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ISSN: 2375-4397
Journal of Pollution Effects & Control
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Biodiversity and Ecosystem Services in Soil under Threat

Skubala Piotr*
Department of Ecology, University of Silesia, Bankowa 9, 40-007 Katowice, Poland
Corresponding Author : Skubala Piotr
Department of Ecology
University of Silesia, Bankowa 9
40-007 Katowice, Poland
Tel: 48 32 359-11-48
Email: [email protected]
Received May 22, 2013; Accepted May 22, 2013; Published May 30, 2013
Citation: Piotr S (2013) Biodiversity and Ecosystem Services in Soil under Threat. J Pollut Eff Cont 1:e101 doi: 10.4172/2375-4397.1000e101
Copyright: © 2013 Piotr S. This is an open-access article distributed under the terms of the Creative Commons Attribution License, which permits unrestricted use, distribution, and reproduction in any medium, provided the original author and source are credited.
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The soil is a living organism of fabulous complexity. Soil systems contain some of the most species-rich communities in nature. Most authors describe soil communities as being amongst the most species-rich components of terrestrial ecosystems [1,2]. Well-developed temperate woodland soils may contain up to a thousand species of soil fauna [1]. Soil communities are described as “the poor man’s tropical rainforest” [3]. It is noteworthy that only a proportion of all the soil animal species has been described and very little is known about their role, community structure and dynamics. Research concerning soil is not purely an academic subject. The soil is the very basis of earth’s productivity. It is fundamental to agriculture and forestry, water purification and biogeochemical cycling, and is the grounding for civilization [4]. This is particularly true where human activity tends to induce irreversible disturbances. At a time when demographic pressure is too high, and when the needs of human population are intense and immense, it is wise to realize that the soil is central to human survival. Meanwhile, soil biology has fallen somewhat behind advances in the understanding of other types of communities [3]. Soils are still the least understood habitats on Earth, while also being among the most biologically diverse [4].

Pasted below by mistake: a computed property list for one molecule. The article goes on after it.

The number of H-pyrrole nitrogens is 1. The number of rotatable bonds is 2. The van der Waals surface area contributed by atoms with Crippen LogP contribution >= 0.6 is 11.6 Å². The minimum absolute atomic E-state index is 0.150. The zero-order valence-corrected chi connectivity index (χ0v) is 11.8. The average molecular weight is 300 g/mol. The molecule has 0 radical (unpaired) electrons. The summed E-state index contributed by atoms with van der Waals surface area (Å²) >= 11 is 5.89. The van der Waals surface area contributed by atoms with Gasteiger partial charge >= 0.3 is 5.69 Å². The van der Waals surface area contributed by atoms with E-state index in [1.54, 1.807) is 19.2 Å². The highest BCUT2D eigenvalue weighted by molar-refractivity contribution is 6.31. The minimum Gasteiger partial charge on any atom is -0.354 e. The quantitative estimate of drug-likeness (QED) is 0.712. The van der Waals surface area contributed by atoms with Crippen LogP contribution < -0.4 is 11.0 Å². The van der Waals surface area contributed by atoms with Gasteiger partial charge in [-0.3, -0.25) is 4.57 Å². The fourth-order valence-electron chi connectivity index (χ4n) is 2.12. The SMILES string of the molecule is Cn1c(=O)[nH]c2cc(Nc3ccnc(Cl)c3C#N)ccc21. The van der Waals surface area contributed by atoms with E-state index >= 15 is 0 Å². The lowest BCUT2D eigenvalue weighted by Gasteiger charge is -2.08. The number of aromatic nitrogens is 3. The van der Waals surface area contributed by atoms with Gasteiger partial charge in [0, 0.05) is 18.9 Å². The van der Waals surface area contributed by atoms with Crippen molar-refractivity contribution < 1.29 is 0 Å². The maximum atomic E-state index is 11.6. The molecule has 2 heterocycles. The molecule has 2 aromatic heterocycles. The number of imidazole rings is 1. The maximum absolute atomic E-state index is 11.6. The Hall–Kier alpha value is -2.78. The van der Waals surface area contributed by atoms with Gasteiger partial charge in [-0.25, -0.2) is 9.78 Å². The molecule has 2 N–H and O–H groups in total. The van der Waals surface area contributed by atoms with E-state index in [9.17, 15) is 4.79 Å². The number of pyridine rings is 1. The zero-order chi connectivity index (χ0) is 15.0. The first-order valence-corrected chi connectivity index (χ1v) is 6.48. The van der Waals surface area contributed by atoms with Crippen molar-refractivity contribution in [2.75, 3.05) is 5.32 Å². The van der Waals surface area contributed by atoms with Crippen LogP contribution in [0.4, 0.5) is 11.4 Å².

Scientific analyses indicate that no area is unaffected by human influence. Significant changes in physical and biological systems are occurring on all continents and in most oceans. Over 80% of land area is under the direct influence of humans [5], a large fraction of marine ecosystems (41%) is strongly affected by multiple drivers [6]. The impact of human activities on the planet has accelerated the loss of species and ecosystems to a level comparable to a sixth mass extinction, the first driven by a living species. The current rate of species extinction is now approximately from 1000 to 10,000 times higher than natural rates [7]. Approximately 60% (15 out of 24) of the ecosystem services evaluated are being degraded or used unsustainably [8]. Despite the fact that life in soils is still an enigma, there is no logical reason why soil organisms would be excluded from these processes. It seems of great importance for science and society to know how many species of bacteria, fungi and invertebrates live in soil system and what are critically important ecosystem services provided by them? What kind of further scientific investigations are needed to achieve an accurate quantification of threat to soil biodiversity and essential ecosystem services?